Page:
Business Continuity & Disaster Recovery
Do you run applications on bare metal?
Is your IT infrastructure entirely virtual?
Do you use tape backups?
Is backup to disk part of your strategy?
How it Works
Today’s modern IT operations are complex, and your organization may be highly dependent on those processes to ensure business operates smoothly. IT operations typically include accounts payable/receivable, client billing, order processing, quote generation, and other numerous processes to provide essential services needed by the organization to operate. These services may involve many inter-dependent systems, for example: databases, a web front end, or an application that crunches numbers. In addition to application interdependencies, there are infrastructure resources that power these applications, such as shared storage, compute, and networking. Today’s system administrator is charged to ensure uptime availability, performance, security, manageability, and the often-forgotten “recoverability” that can meet the organization’s business continuity requirements.
Recoverability is often grouped in two key categories. Recovery Point Objective (RPO) and Recovery Time Objective (RTO). Together, these two metrics define your Business Continuity and Disaster Recover (BCDR) plans.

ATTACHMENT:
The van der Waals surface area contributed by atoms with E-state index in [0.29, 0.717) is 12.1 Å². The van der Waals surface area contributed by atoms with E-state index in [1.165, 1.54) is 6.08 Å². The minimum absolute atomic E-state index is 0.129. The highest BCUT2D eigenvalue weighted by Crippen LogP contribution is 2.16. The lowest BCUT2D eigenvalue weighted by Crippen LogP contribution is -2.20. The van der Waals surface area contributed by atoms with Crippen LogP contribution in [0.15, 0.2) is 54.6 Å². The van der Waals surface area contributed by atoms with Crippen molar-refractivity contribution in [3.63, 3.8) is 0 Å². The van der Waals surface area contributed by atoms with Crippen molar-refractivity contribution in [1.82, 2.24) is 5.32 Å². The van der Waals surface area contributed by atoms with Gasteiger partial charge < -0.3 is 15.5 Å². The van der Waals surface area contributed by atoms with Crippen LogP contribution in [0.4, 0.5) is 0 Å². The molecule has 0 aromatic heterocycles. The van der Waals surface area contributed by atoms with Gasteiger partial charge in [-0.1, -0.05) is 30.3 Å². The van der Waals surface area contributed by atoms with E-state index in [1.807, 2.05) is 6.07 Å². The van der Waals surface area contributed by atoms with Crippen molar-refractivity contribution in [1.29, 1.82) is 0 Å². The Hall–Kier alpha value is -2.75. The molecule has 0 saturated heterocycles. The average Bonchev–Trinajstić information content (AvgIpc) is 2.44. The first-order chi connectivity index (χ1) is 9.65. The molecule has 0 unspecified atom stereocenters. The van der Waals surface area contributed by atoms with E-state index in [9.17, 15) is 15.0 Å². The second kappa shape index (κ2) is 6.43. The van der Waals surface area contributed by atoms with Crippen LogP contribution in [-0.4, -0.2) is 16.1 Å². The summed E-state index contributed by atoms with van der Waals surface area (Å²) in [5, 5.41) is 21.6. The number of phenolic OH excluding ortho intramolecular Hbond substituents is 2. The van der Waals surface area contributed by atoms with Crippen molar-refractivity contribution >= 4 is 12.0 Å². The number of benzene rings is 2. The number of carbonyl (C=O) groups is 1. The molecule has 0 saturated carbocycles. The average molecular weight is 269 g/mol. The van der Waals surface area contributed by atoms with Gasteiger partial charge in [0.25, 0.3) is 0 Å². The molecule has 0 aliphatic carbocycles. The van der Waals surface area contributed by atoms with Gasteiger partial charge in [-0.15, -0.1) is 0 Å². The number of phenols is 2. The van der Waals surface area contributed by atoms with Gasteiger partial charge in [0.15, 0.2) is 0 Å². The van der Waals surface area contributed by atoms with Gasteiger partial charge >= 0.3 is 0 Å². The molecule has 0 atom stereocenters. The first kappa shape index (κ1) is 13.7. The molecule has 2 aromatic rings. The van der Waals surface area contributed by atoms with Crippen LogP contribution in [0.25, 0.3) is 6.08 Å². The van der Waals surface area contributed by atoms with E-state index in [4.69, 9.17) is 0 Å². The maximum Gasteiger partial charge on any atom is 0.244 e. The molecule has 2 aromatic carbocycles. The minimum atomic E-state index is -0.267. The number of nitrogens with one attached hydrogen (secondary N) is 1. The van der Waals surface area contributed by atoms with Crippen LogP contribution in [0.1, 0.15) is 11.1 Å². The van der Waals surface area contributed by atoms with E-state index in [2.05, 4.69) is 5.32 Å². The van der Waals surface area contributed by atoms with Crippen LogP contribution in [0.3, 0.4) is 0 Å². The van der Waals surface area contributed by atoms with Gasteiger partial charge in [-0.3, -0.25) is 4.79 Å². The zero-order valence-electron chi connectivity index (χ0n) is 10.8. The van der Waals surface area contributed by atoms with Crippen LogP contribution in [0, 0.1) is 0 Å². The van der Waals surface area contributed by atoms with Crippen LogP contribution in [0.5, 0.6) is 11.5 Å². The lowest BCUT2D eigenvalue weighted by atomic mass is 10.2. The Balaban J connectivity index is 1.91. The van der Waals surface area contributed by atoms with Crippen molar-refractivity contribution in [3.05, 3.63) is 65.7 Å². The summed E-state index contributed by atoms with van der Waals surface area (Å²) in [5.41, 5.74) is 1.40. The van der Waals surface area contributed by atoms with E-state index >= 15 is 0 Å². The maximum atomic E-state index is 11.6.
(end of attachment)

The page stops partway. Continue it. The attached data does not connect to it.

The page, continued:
Cost / Risk
Cost of System
Cost of Data
Hours of lost data
Hours to restore data
Recovery Point Objective
RPO defines your company’s loss tolerance: the amount of data that can be lost before significant harm to the business occurs. An organization needs to define how much data it can afford to lose. This consists of a time measurement from the event that caused the loss, back to the most recent preceding functional backup. For some organizations, 24 hours of data loss (RPO) is not acceptable. This triggers the need for backups/data replication technologies capable of duplicating your data hourly or more frequent time intervals.
Recovery Time Objective
Recovery Time Objective (RTO) refers to how much time an application can be down without causing material damage to the business -- the amount of time before you can resume business as usual. Some of your business applications can tolerate being unavailable for days without impact, other higher priority, mission critical applications can only tolerate a few seconds of unavailability. An organization should mandate what is acceptable downtime impact for employees and customers (to avoid lost business). Your role as the system administrator is to ensure you can deliver an acceptable RTO.
WHY YOU NEED BCDR?
Be More Competitive
The traditional needs of a solid BCDR solution include the ability to recover from physical failure or any type of disaster. Another critical element is your backups. With the correct architecture and security, they help empower you to recover from the ever-increasing and alarming ransomware attacks. Your backups can be leveraged to re-establish your primary business if it has been locked out due to ransomware.
Nth Generation is well adept to help you define a functional RPO, RTO, and perform a Business Impact Analysis (BIA) to help architect and deliver a BCDR designed to meet your organization’s business continuity requirements.
BENEFITS OF BCDR
You do not need to setup a new datacenter, including the associated costs.
Cloud backups have the flexibility to work with numerous technology vendors and clouds.
Once successfully implemented, you have the agility to not only recover but to achieve potential “disaster avoidance”.